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Section 509(4) – Unregistered, Non-Exempt Broker-Dealers

Section 509(4) of the Michigan Uniform Securities Act states that “[a] person acting as a broker-dealer or agent that sells or buys a security in violation of section 401(1), 402(1), or 506 is liable to the customer.” MCL 451.2509(4) (emphasis added). Section 401(1) of the Act prohibits any person from transacting business in Michigan as a “broker-dealer” unless the person is registered as a broker-dealer or is exempt from registration as a broker-dealer under Section 401(2) or (4). MCL 451.2401.

“Broker-dealer” is defined under the Act as “a person engaged in the business [1] of effecting transactions in securities for the account of others or for the person’s own account,” except for “agent[s]” and “issuer[s]”, and certain other specified classes. MCL 451.2102(d). In cases construing the term “broker-dealer” under the federal Securities Act of 1933, which contains substantially the same definition of the term “broker-dealer” as the Michigan Act, courts have considered several factors when analyzing whether a person or entity qualifies as a broker, including the following: “regular participation in securities transactions, employment with the issuer of the securities, payment by commission as opposed to salary, history of selling the securities of other issuers, involvement in advice to investors and active recruitment of investors.” S.E.C. v George, 426 F3d 786, 797 (6th Cir 2005). “The most important factor in determining whether an individual or entity is a broker” under the Securities Act of 1933 is the “regularity of participation in securities transactions at key points in the chain of distribution.’” SEC v Bravata, 2009 WL 2245649, *2 (ED Mich 2009).

Individuals who “find[] investors for ‘issuers’, even in a ‘consultant’ capacity’ may qualify as securities ‘brokers.’” SEC Guide to Broker-Dealer Registration, 2008; see also, Goldman v Cohen, 123 Mich App 224, 231; 333 NW2d 228 (1983)(concluding, albeit in dicta, that the “plaintiff was engaged in the sale of a security”, not in negotiating the purchase or sale of a business or business opportunity, where the plaintiff sought out a potential investor to invest $300,000 in the defendants’ real estate development project).

However, in the context of the Securities Act of 1933, “a series of cases [have] identified a so-called ‘finder’s exception’ that permits a person or entity to ‘perform a narrow scope of activities without triggering the broker/dealer registration requirements.’” S.E.C. v Kramer, 778 F Supp 2d 1320, 1336 (MD Fla 2011). The finder’s exception has been described as follows:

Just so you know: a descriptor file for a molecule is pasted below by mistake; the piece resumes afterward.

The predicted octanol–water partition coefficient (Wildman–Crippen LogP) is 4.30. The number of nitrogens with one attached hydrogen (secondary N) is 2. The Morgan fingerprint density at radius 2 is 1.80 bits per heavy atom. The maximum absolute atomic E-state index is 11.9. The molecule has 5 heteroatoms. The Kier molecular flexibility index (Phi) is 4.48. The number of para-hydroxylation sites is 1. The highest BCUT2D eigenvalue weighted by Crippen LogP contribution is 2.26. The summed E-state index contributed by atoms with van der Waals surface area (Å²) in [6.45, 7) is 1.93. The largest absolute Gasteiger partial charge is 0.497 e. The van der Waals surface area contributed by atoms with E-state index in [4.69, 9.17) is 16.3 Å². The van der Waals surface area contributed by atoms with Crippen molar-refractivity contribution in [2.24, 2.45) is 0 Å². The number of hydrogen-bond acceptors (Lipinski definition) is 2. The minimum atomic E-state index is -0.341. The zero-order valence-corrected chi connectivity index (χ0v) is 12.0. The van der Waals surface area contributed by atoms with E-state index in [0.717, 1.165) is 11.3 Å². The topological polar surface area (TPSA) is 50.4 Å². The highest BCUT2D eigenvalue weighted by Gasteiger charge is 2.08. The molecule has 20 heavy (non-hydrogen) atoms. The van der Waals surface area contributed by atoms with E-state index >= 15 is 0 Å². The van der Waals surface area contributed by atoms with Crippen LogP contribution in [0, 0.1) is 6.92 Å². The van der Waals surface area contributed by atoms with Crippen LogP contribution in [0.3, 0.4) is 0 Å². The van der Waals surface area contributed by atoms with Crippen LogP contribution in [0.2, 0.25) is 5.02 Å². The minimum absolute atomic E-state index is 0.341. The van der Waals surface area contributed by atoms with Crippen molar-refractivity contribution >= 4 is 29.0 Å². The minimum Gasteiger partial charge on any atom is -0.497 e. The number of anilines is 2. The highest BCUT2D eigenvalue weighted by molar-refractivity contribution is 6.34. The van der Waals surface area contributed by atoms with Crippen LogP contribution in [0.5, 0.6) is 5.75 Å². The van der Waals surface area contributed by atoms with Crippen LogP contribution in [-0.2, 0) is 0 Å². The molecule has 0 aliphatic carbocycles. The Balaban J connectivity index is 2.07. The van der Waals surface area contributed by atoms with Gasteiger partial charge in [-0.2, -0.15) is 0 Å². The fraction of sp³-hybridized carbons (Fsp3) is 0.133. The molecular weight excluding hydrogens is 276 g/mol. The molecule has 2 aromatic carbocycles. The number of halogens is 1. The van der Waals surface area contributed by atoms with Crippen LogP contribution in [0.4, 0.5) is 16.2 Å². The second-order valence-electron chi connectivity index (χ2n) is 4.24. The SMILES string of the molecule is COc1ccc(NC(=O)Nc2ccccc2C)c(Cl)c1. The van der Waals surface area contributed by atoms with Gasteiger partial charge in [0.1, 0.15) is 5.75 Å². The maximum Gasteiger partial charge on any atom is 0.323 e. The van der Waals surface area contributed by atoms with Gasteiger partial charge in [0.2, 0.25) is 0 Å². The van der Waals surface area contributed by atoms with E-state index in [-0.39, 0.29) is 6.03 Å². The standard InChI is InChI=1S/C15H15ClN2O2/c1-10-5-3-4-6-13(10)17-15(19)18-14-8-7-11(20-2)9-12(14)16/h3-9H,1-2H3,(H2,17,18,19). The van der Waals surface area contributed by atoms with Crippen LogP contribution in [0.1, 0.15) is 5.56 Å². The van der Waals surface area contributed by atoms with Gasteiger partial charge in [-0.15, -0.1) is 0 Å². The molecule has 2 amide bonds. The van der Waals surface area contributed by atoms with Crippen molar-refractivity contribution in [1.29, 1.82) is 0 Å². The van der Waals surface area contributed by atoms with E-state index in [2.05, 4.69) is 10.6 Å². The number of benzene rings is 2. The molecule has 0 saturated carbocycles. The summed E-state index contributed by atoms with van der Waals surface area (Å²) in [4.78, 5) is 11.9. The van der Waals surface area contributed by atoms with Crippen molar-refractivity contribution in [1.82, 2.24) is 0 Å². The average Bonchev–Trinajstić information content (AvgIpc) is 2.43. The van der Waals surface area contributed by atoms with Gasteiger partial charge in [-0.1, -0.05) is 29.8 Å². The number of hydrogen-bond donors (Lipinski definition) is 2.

Merely bringing together the parties to transactions, even those involving the purchase and sale of securities, is not enough” to warrant broker registration under Section 15(a). Rather, the evidence must demonstrate involvement at “key points in the chain of distribution,” such as participating in the negotiation, analyzing the issuer’s financial needs, discussing the details of the transaction, and recommending an investment. Even if the “finder” receives a fee “in proportion to the amount of the sale”-i.e., a percentage of the total payment rather than a flat fee-the Commission (in a series of “no-action” letters) “has been willing to find that there was no need for registration ….” The distinction between a finder and a broker, however, remains largely unexplored, and both the case law and the Commission’s informal, “no-action” letter advice is highly dependent upon the facts of a particular arrangement

Id. (citations omitted).

As stated above, issuers of securities are expressly excluded from the definition of “broker-dealer” under the Act.” “Issuers generally are not ‘brokers’ because they sell securities for their own accounts and not for the accounts of others” and because “they do not . . . sell their securities for their own accounts as part of a regular business.” SEC Guide to Broker-Dealer Registration, 2008. However, “[t]he employees and other related persons of an issuer who assist in selling its securities may be ‘brokers,’ especially if they are paid for selling these securities and have few other duties.” Id.; see also, S.E.C. v Hansen, 1984 WL 2413, at *10 (SDNY 1984).

A plaintiff who prevails on a claim under Section 509(4) of the Act may maintain an action for recovery of actual damages, which are defined in Section 509(2) as “the amount that would be recoverable upon a tender less the value of the security when the purchaser disposed of it and interest at 6% from the date of purchase, costs, and reasonable attorney fees determined by the court.” MCL 451.2509(2), (4).

A person is barred from bringing an action under Section 509(4) against a person transacting business in Michigan as a “broker-dealer” if the action is not commenced within 1 year after the violation occurred. MCL 451.2509(10).

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[1] For a person to be engaged in the “business” of effecting transactions in securities or commodities contracts for purposes of being a broker-dealer, he must have performed such transactions often enough to demonstrate that they are, in fact, part of his business. Heligman v Otto, 161 Mich App 735, 411 NW2d 844 (1987). Under certain circumstances, a person may be deemed to be engaged in the business of effecting transactions in securities where only one securities transaction has been effected. Id.